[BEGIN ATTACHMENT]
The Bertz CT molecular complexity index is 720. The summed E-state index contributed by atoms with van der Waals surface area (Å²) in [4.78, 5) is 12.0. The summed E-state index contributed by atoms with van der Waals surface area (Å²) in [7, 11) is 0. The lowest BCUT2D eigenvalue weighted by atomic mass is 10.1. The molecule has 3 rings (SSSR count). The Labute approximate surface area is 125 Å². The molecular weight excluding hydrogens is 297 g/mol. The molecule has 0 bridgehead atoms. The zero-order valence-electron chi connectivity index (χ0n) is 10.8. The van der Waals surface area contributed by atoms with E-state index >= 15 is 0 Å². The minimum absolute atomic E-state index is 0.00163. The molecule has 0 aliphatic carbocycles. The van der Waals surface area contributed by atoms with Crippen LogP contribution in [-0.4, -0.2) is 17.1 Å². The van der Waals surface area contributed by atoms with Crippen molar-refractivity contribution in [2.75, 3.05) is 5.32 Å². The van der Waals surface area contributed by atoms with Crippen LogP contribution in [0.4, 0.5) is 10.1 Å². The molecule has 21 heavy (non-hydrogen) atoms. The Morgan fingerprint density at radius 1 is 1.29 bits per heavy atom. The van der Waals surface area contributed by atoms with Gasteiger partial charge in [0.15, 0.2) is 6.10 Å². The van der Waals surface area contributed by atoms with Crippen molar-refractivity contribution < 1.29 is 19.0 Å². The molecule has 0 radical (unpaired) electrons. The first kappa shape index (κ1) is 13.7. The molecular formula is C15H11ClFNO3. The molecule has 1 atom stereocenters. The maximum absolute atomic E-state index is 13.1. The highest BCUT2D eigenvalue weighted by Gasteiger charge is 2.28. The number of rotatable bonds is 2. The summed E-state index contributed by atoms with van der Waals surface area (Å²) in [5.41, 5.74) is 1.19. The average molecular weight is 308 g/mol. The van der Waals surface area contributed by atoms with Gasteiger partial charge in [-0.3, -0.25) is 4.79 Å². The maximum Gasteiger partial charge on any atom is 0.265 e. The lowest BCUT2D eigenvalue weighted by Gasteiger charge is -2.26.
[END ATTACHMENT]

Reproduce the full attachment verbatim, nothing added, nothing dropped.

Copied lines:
The Bertz CT molecular complexity index is 720. The summed E-state index contributed by atoms with van der Waals surface area (Å²) in [4.78, 5) is 12.0. The summed E-state index contributed by atoms with van der Waals surface area (Å²) in [7, 11) is 0. The lowest BCUT2D eigenvalue weighted by atomic mass is 10.1. The molecule has 3 rings (SSSR count). The Labute approximate surface area is 125 Å². The molecular weight excluding hydrogens is 297 g/mol. The molecule has 0 bridgehead atoms. The zero-order valence-electron chi connectivity index (χ0n) is 10.8. The van der Waals surface area contributed by atoms with E-state index >= 15 is 0 Å². The minimum absolute atomic E-state index is 0.00163. The molecule has 0 aliphatic carbocycles. The van der Waals surface area contributed by atoms with Crippen LogP contribution in [-0.4, -0.2) is 17.1 Å². The van der Waals surface area contributed by atoms with Crippen molar-refractivity contribution in [2.75, 3.05) is 5.32 Å². The van der Waals surface area contributed by atoms with Crippen LogP contribution in [0.4, 0.5) is 10.1 Å². The molecule has 21 heavy (non-hydrogen) atoms. The Morgan fingerprint density at radius 1 is 1.29 bits per heavy atom. The van der Waals surface area contributed by atoms with Gasteiger partial charge in [0.15, 0.2) is 6.10 Å². The van der Waals surface area contributed by atoms with Crippen molar-refractivity contribution < 1.29 is 19.0 Å². The molecule has 0 radical (unpaired) electrons. The first kappa shape index (κ1) is 13.7. The molecular formula is C15H11ClFNO3. The molecule has 1 atom stereocenters. The maximum absolute atomic E-state index is 13.1. The highest BCUT2D eigenvalue weighted by Gasteiger charge is 2.28. The number of rotatable bonds is 2. The summed E-state index contributed by atoms with van der Waals surface area (Å²) in [5.41, 5.74) is 1.19. The average molecular weight is 308 g/mol. The van der Waals surface area contributed by atoms with Gasteiger partial charge in [-0.3, -0.25) is 4.79 Å². The maximum Gasteiger partial charge on any atom is 0.265 e. The lowest BCUT2D eigenvalue weighted by Gasteiger charge is -2.26.